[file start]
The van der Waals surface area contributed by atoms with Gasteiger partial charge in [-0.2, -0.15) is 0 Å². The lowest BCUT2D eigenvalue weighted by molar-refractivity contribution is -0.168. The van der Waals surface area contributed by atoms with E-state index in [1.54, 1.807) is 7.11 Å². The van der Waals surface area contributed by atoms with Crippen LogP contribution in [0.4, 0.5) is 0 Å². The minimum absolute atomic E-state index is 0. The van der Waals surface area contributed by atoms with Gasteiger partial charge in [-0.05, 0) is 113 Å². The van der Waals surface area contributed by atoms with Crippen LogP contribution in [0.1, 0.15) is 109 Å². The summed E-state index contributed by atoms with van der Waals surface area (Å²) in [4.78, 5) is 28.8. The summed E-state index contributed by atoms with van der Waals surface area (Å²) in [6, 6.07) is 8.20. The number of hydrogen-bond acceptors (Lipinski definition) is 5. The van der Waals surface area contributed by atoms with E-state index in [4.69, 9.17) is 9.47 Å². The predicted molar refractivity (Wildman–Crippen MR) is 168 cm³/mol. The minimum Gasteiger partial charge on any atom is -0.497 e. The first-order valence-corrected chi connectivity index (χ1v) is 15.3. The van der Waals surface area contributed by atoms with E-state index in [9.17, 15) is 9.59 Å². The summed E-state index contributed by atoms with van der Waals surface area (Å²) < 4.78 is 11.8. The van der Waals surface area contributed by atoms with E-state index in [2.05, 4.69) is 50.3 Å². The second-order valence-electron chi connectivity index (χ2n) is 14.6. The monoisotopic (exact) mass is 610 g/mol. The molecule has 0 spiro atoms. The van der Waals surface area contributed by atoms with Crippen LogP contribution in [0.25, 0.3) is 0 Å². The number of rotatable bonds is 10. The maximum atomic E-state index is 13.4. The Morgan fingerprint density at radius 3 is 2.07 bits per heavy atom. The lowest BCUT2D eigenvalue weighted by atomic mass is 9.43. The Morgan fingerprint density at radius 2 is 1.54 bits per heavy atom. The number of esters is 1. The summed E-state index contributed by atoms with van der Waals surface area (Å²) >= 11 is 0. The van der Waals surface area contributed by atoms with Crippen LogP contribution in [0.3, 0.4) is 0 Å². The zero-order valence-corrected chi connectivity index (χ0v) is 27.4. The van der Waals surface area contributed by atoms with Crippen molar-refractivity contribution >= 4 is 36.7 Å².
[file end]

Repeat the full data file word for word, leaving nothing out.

The van der Waals surface area contributed by atoms with Gasteiger partial charge in [-0.2, -0.15) is 0 Å². The lowest BCUT2D eigenvalue weighted by molar-refractivity contribution is -0.168. The van der Waals surface area contributed by atoms with E-state index in [1.54, 1.807) is 7.11 Å². The van der Waals surface area contributed by atoms with Crippen LogP contribution in [0.4, 0.5) is 0 Å². The minimum absolute atomic E-state index is 0. The van der Waals surface area contributed by atoms with Gasteiger partial charge in [-0.05, 0) is 113 Å². The van der Waals surface area contributed by atoms with Crippen LogP contribution in [0.1, 0.15) is 109 Å². The summed E-state index contributed by atoms with van der Waals surface area (Å²) in [4.78, 5) is 28.8. The summed E-state index contributed by atoms with van der Waals surface area (Å²) in [6, 6.07) is 8.20. The number of hydrogen-bond acceptors (Lipinski definition) is 5. The van der Waals surface area contributed by atoms with E-state index in [4.69, 9.17) is 9.47 Å². The predicted molar refractivity (Wildman–Crippen MR) is 168 cm³/mol. The minimum Gasteiger partial charge on any atom is -0.497 e. The first-order valence-corrected chi connectivity index (χ1v) is 15.3. The van der Waals surface area contributed by atoms with E-state index in [9.17, 15) is 9.59 Å². The summed E-state index contributed by atoms with van der Waals surface area (Å²) < 4.78 is 11.8. The van der Waals surface area contributed by atoms with E-state index in [2.05, 4.69) is 50.3 Å². The second-order valence-electron chi connectivity index (χ2n) is 14.6. The monoisotopic (exact) mass is 610 g/mol. The molecule has 0 spiro atoms. The van der Waals surface area contributed by atoms with Crippen LogP contribution in [0.25, 0.3) is 0 Å². The number of rotatable bonds is 10. The maximum atomic E-state index is 13.4. The Morgan fingerprint density at radius 3 is 2.07 bits per heavy atom. The lowest BCUT2D eigenvalue weighted by atomic mass is 9.43. The Morgan fingerprint density at radius 2 is 1.54 bits per heavy atom. The number of esters is 1. The summed E-state index contributed by atoms with van der Waals surface area (Å²) >= 11 is 0. The van der Waals surface area contributed by atoms with Crippen LogP contribution in [0.3, 0.4) is 0 Å². The zero-order valence-corrected chi connectivity index (χ0v) is 27.4. The van der Waals surface area contributed by atoms with Crippen molar-refractivity contribution >= 4 is 36.7 Å².